Wax — Digital Exhibitions But Make It Minimal Computing

Screengrab gif from [Wax Demo](https://minicomp.github.io/wax/) showing *Diwan of Jami Manuscript*. Original source retrieved from [Wikimedia Commons](https://commons.wikimedia.org/wiki/File:Unknown,_Iran,_16th_Century_-_Diwan_of_Jami_Manuscript_-_Google_Art_Project.jpg).

Screengrab gif from Wax Demo showing Diwan of Jami Manuscript. Original source retrieved from Wikimedia Commons.

Wax is an extensible workflow for producing scholarly exhibitions with minimal computing principles. It’s comprised of: a few Ruby gems for processing image data and associated metadata (wax_tasks, wax_iiif), a Jekyll theme (wax_theme), and documentation for creating, deploying, and maintaining digital exhibitions.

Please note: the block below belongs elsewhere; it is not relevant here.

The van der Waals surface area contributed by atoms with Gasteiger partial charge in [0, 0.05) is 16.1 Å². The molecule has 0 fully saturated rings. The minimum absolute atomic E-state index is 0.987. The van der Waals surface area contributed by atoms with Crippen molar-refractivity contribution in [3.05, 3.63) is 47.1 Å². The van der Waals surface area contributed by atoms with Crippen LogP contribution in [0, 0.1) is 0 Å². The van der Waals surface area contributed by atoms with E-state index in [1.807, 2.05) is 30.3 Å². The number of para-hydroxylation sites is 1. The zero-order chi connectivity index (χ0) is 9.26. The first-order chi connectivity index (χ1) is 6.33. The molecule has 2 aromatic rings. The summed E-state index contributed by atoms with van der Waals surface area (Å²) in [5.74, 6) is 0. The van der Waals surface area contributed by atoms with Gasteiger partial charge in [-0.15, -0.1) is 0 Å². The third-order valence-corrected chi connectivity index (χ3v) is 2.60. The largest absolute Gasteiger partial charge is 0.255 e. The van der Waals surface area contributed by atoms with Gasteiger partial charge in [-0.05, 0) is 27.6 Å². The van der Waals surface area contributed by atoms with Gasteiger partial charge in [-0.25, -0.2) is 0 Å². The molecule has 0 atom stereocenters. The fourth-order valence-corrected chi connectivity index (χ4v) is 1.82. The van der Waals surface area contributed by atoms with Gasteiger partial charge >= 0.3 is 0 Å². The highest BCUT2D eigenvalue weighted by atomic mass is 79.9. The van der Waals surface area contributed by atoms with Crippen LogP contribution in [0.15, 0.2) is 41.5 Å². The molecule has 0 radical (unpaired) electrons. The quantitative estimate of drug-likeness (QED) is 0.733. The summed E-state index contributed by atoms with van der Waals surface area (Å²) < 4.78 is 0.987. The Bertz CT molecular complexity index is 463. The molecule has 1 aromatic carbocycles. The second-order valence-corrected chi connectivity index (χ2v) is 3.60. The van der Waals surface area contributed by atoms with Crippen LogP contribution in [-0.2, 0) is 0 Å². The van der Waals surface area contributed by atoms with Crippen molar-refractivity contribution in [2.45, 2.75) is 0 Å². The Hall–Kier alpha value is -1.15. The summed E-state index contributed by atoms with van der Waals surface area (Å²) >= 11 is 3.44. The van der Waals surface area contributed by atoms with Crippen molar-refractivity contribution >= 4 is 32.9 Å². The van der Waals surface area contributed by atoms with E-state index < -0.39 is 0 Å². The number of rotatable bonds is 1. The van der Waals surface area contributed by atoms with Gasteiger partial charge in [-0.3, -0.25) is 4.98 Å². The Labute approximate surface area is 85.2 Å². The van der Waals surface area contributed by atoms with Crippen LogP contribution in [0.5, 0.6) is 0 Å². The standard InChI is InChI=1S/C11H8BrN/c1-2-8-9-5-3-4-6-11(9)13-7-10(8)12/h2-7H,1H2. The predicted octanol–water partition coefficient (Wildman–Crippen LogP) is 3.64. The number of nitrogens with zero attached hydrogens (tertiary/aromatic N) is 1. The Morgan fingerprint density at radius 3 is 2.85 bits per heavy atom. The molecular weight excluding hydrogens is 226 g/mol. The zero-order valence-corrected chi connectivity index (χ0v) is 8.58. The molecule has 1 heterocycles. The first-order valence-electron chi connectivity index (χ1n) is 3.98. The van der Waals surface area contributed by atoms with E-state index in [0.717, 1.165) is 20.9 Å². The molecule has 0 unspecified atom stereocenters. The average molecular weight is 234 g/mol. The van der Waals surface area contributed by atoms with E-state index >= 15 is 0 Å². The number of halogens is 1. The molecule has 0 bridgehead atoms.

The exhibition sites created by Wax are static. This means they consist of flat HTML, CSS, and JavaScript files that don’t need to communicate in a complex way back to a server. This makes them cheaper, safer, and generally easier to maintain—as long as you’re willing to learn some new skills.